anthony galvin


VP Engineering Dashboard

Productivity advice famously doesn't work. A persons tips are almost certainly only applicable to them - we are unique individuals, perhaps with only a love of searching the internet for productivity tips in common. So with that caveat I'm sharing an approach that's been working for me. Your mileage will vary as the internet often says.

Like lots of people in engineering lead roles I have a lot plates to spin. I have 3 main tools I use to make sure I'm dropping the right things - an infinite bullet list of notes and links (in Workflowy), my calendar (colour coded, but more on that later) and a Miro dashboard, which I spend a little bit of time updating on a Monday morning.

The dashboard is pretty simple, but it helps me ensure that I'm spending my time on the right things and also communicate to my team what I'm focussing on this week.

Driving (up to 50% of my time) - initiatives where I'm a key contributor, or I'm directly accountable

Supporting (20%) - important but I'm playing a supporting role

Monitoring (5%) - I need to know what's happening but I'm not a contributor

Directs (at least 20% of my time) - my direct reports

Coaching (~5%) - people I'm keeping an eye on (maybe skip reports) or am supporting in some way

The colour coding is the key, because I then use that in my calendar and notes to visually link everything together. If I glance at my calendar and there's two much green, then it means I'm not spending my time on the right things. It's not a hard and fast rule, but a heuristic that helps me keep things on track.

There's a template available in Miroverse if you want to give it a try.

#work #process #productivity #career

18/04/2023 permalink

What we talk about when we talk about planning poker

How sizing stories (points, t-shirt sizes, days & hours) is more than just Numberwang.

For (digital) agencies who use agile techniques for managing the design and development process there are some added complexities hidden in the abstractions of the story sizing.

Depending on the nature of the development project, a typical agency team might run the gamut of disciplines, from Interaction & Visual Designers, working in Illustrator and Photoshop through to Python engineers coding in Vim and living in the command line. And each with a (subtly) different understanding of the complexities involved.

Planning poker is the technique of getting multiple people on the team to independently size user stories, whilst trying to avoid the risks of ‘anchoring’. It’s a great method for driving cross discipline understanding of those tiny assumptions that can threaten to derail a project further down the line.

Which looks something like this:  Sat in a circle, post-it notes scattered across the floor and walls, someone is describing a level understanding of a particular user story — it’s pretty simple on the surface “As a user I can sign-in to the platform, so I can register to use the service”. People scribble on the post it notes, using the Fibonacci sequence to size stories based on the relative complexity involved for the UX (interaction and visual design) and technology teams. After a few seconds everyone stops writing and holds up their post-it notes. It’s near the start of the meeting so people are still getting a little warmed up, even so the variance in the numbers is quite high. Not just between disciplines but also between team members who work in the same area. This is where the interesting bit starts.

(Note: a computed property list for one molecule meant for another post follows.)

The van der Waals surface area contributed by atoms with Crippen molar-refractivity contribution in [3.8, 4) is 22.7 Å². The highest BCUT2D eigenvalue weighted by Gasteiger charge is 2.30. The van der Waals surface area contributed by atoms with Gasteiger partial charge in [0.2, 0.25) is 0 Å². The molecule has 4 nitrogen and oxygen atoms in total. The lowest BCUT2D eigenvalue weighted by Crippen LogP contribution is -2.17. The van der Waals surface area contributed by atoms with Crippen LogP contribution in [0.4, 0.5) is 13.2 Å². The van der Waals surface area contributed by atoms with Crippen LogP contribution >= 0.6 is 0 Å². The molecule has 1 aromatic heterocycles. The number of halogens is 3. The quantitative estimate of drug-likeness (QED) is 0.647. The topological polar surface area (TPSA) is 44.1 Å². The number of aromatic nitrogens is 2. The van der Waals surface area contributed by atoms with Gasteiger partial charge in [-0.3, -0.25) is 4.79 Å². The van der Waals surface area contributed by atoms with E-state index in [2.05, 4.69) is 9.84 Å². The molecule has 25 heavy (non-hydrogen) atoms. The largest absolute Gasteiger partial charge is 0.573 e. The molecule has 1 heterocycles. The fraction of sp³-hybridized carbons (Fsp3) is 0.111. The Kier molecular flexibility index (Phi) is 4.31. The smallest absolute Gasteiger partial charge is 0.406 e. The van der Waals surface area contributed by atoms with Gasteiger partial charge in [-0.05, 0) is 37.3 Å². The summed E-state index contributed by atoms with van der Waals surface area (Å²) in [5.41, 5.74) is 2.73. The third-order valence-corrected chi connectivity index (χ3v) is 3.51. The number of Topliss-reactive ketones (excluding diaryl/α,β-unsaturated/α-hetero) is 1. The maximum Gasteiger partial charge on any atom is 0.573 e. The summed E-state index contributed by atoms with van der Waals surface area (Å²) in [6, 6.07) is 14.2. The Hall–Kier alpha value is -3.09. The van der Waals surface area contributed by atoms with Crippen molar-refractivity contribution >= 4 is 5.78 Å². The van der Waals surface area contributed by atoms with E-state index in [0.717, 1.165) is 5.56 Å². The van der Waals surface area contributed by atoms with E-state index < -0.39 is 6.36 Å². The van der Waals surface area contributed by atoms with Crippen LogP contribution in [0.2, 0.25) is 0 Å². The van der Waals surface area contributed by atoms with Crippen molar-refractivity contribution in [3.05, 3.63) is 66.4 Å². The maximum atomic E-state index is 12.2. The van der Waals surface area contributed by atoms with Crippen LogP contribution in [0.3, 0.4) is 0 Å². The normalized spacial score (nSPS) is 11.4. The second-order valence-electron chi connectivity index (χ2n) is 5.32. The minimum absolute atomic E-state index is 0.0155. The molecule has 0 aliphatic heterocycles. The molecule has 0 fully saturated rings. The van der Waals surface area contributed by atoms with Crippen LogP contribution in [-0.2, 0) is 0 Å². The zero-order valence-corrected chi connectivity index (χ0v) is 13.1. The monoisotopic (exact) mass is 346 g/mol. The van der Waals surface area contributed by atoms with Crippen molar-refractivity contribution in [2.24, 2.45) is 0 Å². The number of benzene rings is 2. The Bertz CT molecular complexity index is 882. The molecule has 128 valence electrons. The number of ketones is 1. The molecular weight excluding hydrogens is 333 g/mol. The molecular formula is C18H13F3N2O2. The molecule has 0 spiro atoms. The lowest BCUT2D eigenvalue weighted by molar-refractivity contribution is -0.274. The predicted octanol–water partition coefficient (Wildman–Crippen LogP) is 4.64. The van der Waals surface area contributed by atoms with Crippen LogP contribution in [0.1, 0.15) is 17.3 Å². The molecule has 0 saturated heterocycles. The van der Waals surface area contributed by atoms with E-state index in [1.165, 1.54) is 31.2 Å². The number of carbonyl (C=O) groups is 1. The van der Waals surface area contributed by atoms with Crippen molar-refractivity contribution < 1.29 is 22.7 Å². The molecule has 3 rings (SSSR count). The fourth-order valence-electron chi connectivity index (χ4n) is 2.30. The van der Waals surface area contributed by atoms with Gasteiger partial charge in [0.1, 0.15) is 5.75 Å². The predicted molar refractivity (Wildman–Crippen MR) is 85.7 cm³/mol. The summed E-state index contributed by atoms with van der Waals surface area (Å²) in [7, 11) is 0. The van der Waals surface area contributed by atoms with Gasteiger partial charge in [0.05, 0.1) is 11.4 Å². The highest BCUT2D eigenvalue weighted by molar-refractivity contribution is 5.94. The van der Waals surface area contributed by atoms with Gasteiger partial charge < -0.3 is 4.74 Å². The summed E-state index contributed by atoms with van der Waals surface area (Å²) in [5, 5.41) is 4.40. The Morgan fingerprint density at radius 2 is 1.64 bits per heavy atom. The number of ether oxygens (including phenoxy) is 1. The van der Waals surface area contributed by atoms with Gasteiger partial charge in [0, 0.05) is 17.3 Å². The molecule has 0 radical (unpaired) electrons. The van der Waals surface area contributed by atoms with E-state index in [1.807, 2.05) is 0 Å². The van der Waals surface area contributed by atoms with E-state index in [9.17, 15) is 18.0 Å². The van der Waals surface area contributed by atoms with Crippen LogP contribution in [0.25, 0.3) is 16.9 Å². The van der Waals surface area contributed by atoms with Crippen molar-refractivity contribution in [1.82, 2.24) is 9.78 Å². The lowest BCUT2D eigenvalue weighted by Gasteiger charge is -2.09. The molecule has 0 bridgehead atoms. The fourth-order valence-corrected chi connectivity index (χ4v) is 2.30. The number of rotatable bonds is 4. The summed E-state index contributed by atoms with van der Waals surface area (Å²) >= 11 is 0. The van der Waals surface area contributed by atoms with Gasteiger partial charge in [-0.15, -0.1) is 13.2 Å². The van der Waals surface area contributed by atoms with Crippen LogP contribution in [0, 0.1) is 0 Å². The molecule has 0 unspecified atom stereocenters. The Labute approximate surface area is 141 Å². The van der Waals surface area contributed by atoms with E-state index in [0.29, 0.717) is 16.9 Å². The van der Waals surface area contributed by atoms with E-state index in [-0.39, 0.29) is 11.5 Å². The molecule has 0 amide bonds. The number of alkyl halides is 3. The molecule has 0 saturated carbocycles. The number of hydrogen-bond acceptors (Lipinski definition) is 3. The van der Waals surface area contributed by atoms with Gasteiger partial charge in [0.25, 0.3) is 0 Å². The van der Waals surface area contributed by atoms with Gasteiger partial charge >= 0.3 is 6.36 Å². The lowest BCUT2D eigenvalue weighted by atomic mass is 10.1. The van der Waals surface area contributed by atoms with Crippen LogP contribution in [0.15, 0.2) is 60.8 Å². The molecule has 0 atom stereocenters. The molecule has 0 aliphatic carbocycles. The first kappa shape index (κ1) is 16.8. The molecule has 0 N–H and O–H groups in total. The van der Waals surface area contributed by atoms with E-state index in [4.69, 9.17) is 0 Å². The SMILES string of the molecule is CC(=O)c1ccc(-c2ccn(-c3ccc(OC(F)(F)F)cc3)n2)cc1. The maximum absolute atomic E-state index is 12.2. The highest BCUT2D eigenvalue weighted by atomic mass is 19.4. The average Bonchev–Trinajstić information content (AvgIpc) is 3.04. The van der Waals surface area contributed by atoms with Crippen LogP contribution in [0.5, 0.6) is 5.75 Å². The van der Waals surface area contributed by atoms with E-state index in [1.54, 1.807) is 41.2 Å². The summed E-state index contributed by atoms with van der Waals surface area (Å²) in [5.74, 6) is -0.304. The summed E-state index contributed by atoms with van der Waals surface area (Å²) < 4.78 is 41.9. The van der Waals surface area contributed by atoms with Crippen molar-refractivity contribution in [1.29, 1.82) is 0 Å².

The discussion that follows is the bit I find fascinating. The cases where someone in tech misunderstands the complexity of a design challenge or someone missing the difficulty of integrating with a third-party (“it’s just an API call”) is understandable — that’s why we are doing this as a cross disciplinary group. These are easy to flush out and correct.

The real area of interest is where people explain the assumptions behind the scores they’ve given. At this point we are into the details, and it’s great for the momentum of the project. Weeks of thinking, sketching and notes come tumbling out in the conversation — no amount of ‘annotated wires’ can accomplish the benefit of someone challenging why “that’s only a 3".

Capturing these assumptions is key — they make up the real scope and difficulty of a story. Often it’s also the risk factor that you’re gathering “I gave it a 21 because we just don’t know exactly how that’s going to work”. Whilst all forms of planning and project management are probably inherently flawed, you’re unlikely to get this level of collaboration and discussion whilst scoping out a typical waterfall build.

Agencies running agile are usually working with more constraints than a development shop. The client will probably have a fixed budget and timeline, so the only area of flexibility is scope. Whilst the aims of the project are (hopefully) going to be clearly documented and contractually agreed, these small instances of scope and the relationship between a ‘must’ and ‘could’ are the area of flex that teams are going to need deal with the reality of ‘unpacking a story’ and finding it’s more of a nightmare than a fairy tale. But that’s probably something to add to the backlog for another post…

#work #agile #planning #process

2013-09-30 11:39:00 GMT permalink